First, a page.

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Grand Central Apple Store's Exclusive Features

The store is one of the world's largest Apple retail venues, with more than 300 employees.

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Apple's Exclusive Grand Central Store

AP

An Apple employee polishes a display during a media preview, Wednesday, Dec. 7, 2011 in New York. The 23,000-square-foot personal electronics business in Grand Central Terminal will open Friday. (AP Photo/Mark Lennihan)

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First Look: Inside Apple's New Store at Grand Central

Take a look at the sleek new Apple store slated to open at Grand Central Terminal on Friday. At 23,000 square feet, it will be the largest Apple store ever.
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Apple is making it easier than ever to spend money — especially in cyberspace linked to the mammoth new store that opened at Grand Central Terminal in New York City Friday.

Visitors to the landmark train station can buy personal electronics without the help of a human being. They just slide an iPhone across a product's bar code and grab the item. The receipt comes by email.

The 23,000-square-foot store opened Friday. It's one of the world's largest Apple retail venues, with more than 300 employees, and the fifth Apple store in New York City.

Company representatives offered the media a preview on Wednesday, demonstrating products and services.

"It's all about putting the customer in charge," said Bob Bridger, the company's vice president for retail real estate and development.

And it's all about making money — an estimated $100 million or more in sales a year, according to business analysts.

The owner of the space, the Metropolitan Transportation Authority, which runs the city's bus and subway system, says Apple Inc. is paying $180 per square foot for its lease — slightly less than the $200-per-square-foot top rate at the century-old Manhattan train hub.

By leasing to Apple, the MTA says it is quadrupling the rent for Grand Central's east balcony and an adjacent one overlooking the cavernous main concourse with its famed night-sky ceiling. The store includes a basement storage area that was never leased before.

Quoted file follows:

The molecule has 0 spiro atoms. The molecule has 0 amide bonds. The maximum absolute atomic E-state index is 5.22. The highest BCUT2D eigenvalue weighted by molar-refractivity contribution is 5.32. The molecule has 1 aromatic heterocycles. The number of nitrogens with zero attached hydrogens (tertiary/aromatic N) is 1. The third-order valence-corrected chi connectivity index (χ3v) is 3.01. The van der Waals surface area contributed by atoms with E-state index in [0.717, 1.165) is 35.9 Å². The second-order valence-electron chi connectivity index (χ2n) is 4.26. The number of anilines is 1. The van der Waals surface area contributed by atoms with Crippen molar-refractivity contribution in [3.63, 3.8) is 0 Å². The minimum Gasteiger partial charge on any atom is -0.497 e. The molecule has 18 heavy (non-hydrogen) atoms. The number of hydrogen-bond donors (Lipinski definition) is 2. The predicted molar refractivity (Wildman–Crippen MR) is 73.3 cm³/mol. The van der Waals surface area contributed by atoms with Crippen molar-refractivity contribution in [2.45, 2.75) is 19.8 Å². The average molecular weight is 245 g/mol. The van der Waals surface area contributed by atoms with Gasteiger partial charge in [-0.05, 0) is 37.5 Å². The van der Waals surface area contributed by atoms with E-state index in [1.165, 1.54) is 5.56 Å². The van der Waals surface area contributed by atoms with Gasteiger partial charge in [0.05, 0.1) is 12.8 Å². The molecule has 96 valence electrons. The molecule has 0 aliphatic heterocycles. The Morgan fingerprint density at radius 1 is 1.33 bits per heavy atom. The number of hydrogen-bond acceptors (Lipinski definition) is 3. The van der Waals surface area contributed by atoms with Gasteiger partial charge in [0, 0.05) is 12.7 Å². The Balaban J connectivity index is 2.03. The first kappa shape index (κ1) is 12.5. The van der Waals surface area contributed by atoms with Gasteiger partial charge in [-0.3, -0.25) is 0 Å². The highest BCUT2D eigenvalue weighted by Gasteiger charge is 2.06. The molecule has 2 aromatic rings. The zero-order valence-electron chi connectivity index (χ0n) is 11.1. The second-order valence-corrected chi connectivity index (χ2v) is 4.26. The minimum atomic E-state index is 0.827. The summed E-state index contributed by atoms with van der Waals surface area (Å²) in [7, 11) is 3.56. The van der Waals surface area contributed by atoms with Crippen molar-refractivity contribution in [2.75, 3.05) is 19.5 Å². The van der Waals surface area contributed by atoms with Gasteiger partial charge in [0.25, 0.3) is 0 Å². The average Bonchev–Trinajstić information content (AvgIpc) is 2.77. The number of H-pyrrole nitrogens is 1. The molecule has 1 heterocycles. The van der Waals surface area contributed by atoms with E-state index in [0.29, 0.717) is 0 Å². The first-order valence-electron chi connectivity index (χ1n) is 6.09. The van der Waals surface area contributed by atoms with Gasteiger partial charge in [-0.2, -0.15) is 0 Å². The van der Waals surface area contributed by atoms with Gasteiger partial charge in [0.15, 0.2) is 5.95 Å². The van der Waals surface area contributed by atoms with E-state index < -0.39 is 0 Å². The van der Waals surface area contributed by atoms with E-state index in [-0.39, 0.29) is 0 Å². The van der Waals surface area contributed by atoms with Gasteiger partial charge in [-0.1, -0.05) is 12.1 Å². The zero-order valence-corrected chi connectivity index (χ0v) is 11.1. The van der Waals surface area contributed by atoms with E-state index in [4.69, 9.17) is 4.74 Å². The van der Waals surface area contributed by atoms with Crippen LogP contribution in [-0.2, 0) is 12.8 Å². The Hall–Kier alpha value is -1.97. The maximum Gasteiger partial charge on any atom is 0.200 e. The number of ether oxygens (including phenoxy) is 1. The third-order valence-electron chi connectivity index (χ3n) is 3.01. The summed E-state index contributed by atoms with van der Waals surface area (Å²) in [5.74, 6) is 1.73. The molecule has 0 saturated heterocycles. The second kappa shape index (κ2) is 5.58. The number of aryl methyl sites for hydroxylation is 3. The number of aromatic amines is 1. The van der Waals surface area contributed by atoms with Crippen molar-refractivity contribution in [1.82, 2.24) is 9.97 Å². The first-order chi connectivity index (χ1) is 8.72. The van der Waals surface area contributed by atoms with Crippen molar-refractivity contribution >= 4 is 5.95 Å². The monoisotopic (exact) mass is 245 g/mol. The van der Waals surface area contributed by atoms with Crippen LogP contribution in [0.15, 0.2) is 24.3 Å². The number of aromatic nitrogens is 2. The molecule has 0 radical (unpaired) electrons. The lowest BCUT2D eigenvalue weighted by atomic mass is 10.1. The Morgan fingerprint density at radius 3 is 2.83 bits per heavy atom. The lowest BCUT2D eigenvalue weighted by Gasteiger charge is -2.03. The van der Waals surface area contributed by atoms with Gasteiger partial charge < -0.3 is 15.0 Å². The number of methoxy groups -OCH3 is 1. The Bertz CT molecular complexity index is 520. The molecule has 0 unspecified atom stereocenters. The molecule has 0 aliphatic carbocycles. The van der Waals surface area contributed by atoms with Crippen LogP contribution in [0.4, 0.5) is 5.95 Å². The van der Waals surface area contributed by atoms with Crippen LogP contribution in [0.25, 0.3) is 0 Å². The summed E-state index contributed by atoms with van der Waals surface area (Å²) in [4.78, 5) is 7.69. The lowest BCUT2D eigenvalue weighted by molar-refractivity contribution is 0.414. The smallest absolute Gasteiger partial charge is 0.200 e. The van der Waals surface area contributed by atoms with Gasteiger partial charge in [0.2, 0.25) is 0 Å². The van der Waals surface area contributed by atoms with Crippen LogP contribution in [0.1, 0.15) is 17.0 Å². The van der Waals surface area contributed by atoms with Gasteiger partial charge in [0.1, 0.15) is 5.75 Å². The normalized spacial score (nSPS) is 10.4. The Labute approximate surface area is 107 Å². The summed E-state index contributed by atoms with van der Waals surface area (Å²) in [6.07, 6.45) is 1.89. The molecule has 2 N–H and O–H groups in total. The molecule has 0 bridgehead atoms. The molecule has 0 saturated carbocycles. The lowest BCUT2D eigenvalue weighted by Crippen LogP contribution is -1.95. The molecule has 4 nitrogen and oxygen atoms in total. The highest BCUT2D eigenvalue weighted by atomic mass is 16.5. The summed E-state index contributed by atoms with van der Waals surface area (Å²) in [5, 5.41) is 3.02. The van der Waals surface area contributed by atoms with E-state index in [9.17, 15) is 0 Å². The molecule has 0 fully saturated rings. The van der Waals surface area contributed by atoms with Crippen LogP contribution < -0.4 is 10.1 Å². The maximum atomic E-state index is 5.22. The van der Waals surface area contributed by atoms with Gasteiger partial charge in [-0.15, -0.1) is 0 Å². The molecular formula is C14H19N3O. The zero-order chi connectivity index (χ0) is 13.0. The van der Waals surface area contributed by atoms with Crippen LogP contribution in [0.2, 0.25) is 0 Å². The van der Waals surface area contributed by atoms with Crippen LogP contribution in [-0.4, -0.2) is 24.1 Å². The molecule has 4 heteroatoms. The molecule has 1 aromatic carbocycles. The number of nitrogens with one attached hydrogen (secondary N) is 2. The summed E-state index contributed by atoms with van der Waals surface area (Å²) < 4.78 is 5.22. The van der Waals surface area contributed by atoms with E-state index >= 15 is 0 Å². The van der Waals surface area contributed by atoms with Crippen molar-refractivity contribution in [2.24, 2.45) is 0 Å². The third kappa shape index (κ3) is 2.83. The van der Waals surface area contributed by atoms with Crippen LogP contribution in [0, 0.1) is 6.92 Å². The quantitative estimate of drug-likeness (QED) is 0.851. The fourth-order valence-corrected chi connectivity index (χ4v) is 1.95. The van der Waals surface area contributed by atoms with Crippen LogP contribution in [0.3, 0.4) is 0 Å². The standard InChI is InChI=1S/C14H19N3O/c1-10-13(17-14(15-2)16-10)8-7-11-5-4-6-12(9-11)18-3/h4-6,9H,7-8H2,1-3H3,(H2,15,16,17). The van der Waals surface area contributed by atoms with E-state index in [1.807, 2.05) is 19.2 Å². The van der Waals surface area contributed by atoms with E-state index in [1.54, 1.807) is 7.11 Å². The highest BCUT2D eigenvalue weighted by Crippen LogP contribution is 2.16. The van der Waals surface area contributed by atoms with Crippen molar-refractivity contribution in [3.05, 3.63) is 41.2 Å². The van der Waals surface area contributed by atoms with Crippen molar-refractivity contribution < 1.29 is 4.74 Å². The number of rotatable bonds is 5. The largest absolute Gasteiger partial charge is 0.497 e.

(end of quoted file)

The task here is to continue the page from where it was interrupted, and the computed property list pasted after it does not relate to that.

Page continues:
The transit agency says the draw of the Apple name promises to increase foot traffic to other businesses at the terminal, which is visited by about 750,000 people daily and is home to the Metro-North commuter railroad.

The company is counting on commuters who ride Metro-North from Westchester County. They can order an item on their cellphone, and it'll be waiting for them when they get off the train.

The Grand Central store offers one feature not available at any other Apple store: 15-minute training sessions for rushed New Yorkers.

Apple, behind Macintosh computers and such iconic products as the iPod, the iPad and the iPhone, signed a 10-year lease with the MTA for the space once occupied by Charlie Palmer's Metrazur restaurant, which got $5 million from Apple to clear out early.

MTA spokesman Aaron Donovan said the $180-per-square-foot cost reflects the $5 million payment to the restaurant, plus Apple's $2.5 million capital investment in the space and a $1.1 million annual rate that will rise each year of the lease.

Apple will not share any portion of its revenue with the MTA, as do other retailers at the terminal.

Donovan said Apple is considered an anchor tenant at Grand Central — equivalent to a prominent store in a mall that serves as an attraction surrounded by smaller retailers. Typically, an anchor tenant doesn't share revenue.

The MTA, when asked to respond to questions about whether it had cut Apple a special deal, issued a statement saying there was nothing improper about the lease contract.

The spotlight on the latest Apple store accompanies the intense public profile of the Cupertino, Calif.-based company in the wake of the October death of its founder, Steve Jobs.

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